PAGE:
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Admiral David D. Porter, The Naval History of the Civil War., Chapter 52: operations about Charleston, 1865.--fall of Charleston, Savannah, etc. (search)
was sent out to the North Edisto and the Pawnee to the Ashepoo River, with orders to drive off the enemy's troops and knock down his batteries wherever they could be reached. The Tuscarora, Mingoe, State of Georgia and Nipsic were stationed at Georgetown, S. C., to prevent the enemy from erecting batteries at that point, and the Pontiac was in the Savannah, advancing with General Sherman's extreme left. Nearly all the Monitors of the squadron were collected at Charleston. On the 24th of January, 1865, General Sherman marched on Pocotaligo and the Coosawatchee, and the next day made a demonstration on Salkahatchee, while the gun-boats went up the Edisto and Stono Rivers to ascertain whether the enemy intended to hold Charleston or retreat to Columbia. It would require General Slocum at least five days to get his troops clear of the swamps near Savannah, and in the meantime General Howard was, apparently, moving directly on Charleston, although with no intention of going beyond Sal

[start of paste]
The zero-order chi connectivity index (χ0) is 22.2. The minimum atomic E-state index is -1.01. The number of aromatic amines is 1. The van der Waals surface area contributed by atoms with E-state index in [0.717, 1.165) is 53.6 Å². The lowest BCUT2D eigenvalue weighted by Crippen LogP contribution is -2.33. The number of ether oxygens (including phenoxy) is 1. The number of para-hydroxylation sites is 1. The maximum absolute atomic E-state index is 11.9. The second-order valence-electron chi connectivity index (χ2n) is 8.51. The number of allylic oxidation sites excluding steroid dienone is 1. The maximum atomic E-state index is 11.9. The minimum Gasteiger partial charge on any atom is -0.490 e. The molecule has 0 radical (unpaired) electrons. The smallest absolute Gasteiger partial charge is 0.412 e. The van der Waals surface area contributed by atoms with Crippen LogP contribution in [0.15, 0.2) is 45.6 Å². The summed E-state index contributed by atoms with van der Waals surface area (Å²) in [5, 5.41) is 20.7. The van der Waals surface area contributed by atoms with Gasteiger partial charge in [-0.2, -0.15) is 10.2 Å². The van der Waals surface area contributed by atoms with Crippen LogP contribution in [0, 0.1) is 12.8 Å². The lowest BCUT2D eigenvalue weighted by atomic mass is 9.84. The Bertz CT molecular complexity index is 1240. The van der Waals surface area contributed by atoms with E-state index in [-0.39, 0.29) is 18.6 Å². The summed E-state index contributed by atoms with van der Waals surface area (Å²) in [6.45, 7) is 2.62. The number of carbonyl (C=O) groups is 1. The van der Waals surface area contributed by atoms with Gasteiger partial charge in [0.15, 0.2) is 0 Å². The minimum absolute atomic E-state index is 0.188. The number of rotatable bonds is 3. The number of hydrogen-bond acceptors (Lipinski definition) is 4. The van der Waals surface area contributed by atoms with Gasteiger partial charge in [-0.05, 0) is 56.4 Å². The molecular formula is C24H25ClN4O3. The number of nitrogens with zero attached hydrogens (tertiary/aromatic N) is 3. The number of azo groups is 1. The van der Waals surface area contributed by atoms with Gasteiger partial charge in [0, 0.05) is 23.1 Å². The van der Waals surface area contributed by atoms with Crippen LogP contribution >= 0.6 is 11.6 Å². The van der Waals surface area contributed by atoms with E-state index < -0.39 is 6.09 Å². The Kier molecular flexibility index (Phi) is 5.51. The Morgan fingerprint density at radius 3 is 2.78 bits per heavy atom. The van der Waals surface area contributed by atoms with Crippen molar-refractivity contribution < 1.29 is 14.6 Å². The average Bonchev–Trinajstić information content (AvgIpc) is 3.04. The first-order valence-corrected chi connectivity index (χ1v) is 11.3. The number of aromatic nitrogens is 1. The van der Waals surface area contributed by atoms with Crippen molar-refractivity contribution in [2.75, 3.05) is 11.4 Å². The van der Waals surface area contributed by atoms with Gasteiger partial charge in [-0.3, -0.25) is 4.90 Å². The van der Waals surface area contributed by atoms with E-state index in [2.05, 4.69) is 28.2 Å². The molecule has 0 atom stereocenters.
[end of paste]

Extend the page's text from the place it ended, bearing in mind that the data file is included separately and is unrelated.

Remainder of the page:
Admiral David D. Porter, The Naval History of the Civil War., Chapter 53: operations of the West Gulf Squadron in the latter part of 1864, and in 1865.--joint operations in Mobile Bay by Rear-Admiral Thatcher and General Canby. (search)
much credit as if some had been shot. We have made it a rule to mention the names of the participants when good work was performed, and, this being a case in point, the following are entitled to a place: N. A. Blume, Acting-Ensign; William Stevenson, Master-at-Arms; James Webster, Gunner's Mate; Thomas Wallace, Coxswain; Jacob Bowman, Captain Forecastle; William Thompson, Captain Forecastle; Augustus Miller, Captain After-guard; Peter Miller, Seaman; Thomas K. Fenley, Landsman. On January 24th, 1865, quite as clever an affair took place off Calcasieu River, by a cutting-out expedition. under Lieutenant-Commander Richard W. Meade, which was a complete success without any casualties. A three-masted schooner, loaded with cotton, was lying at the second bend of the Calcasieu River, about two and a half miles from its mouth, ready to slip out at the first opportunity, and the object of the expedition was her capture. As a large force of the enemy was encamped close at hand, it was d